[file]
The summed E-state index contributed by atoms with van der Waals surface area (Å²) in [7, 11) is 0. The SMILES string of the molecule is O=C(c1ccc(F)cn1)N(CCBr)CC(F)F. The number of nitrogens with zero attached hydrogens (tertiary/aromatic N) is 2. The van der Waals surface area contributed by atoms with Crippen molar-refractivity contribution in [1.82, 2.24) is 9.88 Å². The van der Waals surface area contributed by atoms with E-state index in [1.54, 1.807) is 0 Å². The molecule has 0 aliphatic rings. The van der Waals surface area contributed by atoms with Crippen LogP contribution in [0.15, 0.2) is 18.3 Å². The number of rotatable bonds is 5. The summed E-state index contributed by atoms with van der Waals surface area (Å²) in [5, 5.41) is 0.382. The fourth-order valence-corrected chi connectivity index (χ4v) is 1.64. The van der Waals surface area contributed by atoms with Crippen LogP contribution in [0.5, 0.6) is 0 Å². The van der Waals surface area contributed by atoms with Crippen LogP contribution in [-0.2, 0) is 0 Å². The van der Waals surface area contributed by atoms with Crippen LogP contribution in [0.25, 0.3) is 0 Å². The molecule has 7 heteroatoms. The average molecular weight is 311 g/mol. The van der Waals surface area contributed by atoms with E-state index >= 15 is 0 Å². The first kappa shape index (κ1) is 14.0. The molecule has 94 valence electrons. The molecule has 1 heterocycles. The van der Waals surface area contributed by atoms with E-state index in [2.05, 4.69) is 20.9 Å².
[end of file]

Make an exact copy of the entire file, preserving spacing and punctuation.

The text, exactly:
The summed E-state index contributed by atoms with van der Waals surface area (Å²) in [7, 11) is 0. The SMILES string of the molecule is O=C(c1ccc(F)cn1)N(CCBr)CC(F)F. The number of nitrogens with zero attached hydrogens (tertiary/aromatic N) is 2. The van der Waals surface area contributed by atoms with Crippen molar-refractivity contribution in [1.82, 2.24) is 9.88 Å². The van der Waals surface area contributed by atoms with E-state index in [1.54, 1.807) is 0 Å². The molecule has 0 aliphatic rings. The van der Waals surface area contributed by atoms with Crippen LogP contribution in [0.15, 0.2) is 18.3 Å². The number of rotatable bonds is 5. The summed E-state index contributed by atoms with van der Waals surface area (Å²) in [5, 5.41) is 0.382. The fourth-order valence-corrected chi connectivity index (χ4v) is 1.64. The van der Waals surface area contributed by atoms with Crippen LogP contribution in [0.5, 0.6) is 0 Å². The van der Waals surface area contributed by atoms with Crippen LogP contribution in [-0.2, 0) is 0 Å². The van der Waals surface area contributed by atoms with Crippen LogP contribution in [0.25, 0.3) is 0 Å². The molecule has 7 heteroatoms. The average molecular weight is 311 g/mol. The van der Waals surface area contributed by atoms with E-state index >= 15 is 0 Å². The first kappa shape index (κ1) is 14.0. The molecule has 94 valence electrons. The molecule has 1 heterocycles. The van der Waals surface area contributed by atoms with E-state index in [2.05, 4.69) is 20.9 Å².